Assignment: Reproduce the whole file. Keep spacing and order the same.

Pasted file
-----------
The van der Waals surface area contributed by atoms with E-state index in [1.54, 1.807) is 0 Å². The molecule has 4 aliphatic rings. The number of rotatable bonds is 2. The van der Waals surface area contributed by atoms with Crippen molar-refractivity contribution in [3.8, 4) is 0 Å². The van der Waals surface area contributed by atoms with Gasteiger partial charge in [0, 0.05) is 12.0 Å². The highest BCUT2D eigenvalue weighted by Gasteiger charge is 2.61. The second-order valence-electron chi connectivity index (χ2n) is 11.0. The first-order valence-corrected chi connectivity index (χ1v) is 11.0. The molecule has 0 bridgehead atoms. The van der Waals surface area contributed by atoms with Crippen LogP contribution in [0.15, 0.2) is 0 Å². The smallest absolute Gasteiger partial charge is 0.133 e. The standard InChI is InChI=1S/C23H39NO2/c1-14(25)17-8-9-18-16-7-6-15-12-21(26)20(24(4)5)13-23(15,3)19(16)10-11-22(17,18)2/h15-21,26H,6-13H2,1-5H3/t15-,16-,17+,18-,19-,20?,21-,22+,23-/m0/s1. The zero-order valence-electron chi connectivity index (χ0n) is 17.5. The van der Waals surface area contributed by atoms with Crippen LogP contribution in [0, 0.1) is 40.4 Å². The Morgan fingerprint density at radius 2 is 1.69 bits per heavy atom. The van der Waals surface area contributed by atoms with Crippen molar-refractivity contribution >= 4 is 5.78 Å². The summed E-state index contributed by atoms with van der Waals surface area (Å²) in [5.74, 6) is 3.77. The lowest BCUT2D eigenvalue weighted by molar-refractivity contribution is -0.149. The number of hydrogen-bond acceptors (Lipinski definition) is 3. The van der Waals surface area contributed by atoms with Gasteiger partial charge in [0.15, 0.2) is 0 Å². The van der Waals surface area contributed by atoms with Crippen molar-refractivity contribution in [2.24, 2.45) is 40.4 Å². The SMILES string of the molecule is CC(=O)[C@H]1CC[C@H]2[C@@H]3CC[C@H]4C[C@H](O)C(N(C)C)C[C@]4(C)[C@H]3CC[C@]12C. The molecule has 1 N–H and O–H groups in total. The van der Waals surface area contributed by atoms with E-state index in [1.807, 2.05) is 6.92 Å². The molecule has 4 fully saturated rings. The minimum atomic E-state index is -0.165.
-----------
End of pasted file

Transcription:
The van der Waals surface area contributed by atoms with E-state index in [1.54, 1.807) is 0 Å². The molecule has 4 aliphatic rings. The number of rotatable bonds is 2. The van der Waals surface area contributed by atoms with Crippen molar-refractivity contribution in [3.8, 4) is 0 Å². The van der Waals surface area contributed by atoms with Gasteiger partial charge in [0, 0.05) is 12.0 Å². The highest BCUT2D eigenvalue weighted by Gasteiger charge is 2.61. The second-order valence-electron chi connectivity index (χ2n) is 11.0. The first-order valence-corrected chi connectivity index (χ1v) is 11.0. The molecule has 0 bridgehead atoms. The van der Waals surface area contributed by atoms with Crippen LogP contribution in [0.15, 0.2) is 0 Å². The smallest absolute Gasteiger partial charge is 0.133 e. The standard InChI is InChI=1S/C23H39NO2/c1-14(25)17-8-9-18-16-7-6-15-12-21(26)20(24(4)5)13-23(15,3)19(16)10-11-22(17,18)2/h15-21,26H,6-13H2,1-5H3/t15-,16-,17+,18-,19-,20?,21-,22+,23-/m0/s1. The zero-order valence-electron chi connectivity index (χ0n) is 17.5. The van der Waals surface area contributed by atoms with Crippen LogP contribution in [0, 0.1) is 40.4 Å². The Morgan fingerprint density at radius 2 is 1.69 bits per heavy atom. The van der Waals surface area contributed by atoms with Crippen molar-refractivity contribution >= 4 is 5.78 Å². The summed E-state index contributed by atoms with van der Waals surface area (Å²) in [5.74, 6) is 3.77. The lowest BCUT2D eigenvalue weighted by molar-refractivity contribution is -0.149. The number of hydrogen-bond acceptors (Lipinski definition) is 3. The van der Waals surface area contributed by atoms with Gasteiger partial charge in [0.15, 0.2) is 0 Å². The van der Waals surface area contributed by atoms with Crippen molar-refractivity contribution in [2.24, 2.45) is 40.4 Å². The SMILES string of the molecule is CC(=O)[C@H]1CC[C@H]2[C@@H]3CC[C@H]4C[C@H](O)C(N(C)C)C[C@]4(C)[C@H]3CC[C@]12C. The molecule has 1 N–H and O–H groups in total. The van der Waals surface area contributed by atoms with E-state index in [1.807, 2.05) is 6.92 Å². The molecule has 4 fully saturated rings. The minimum atomic E-state index is -0.165.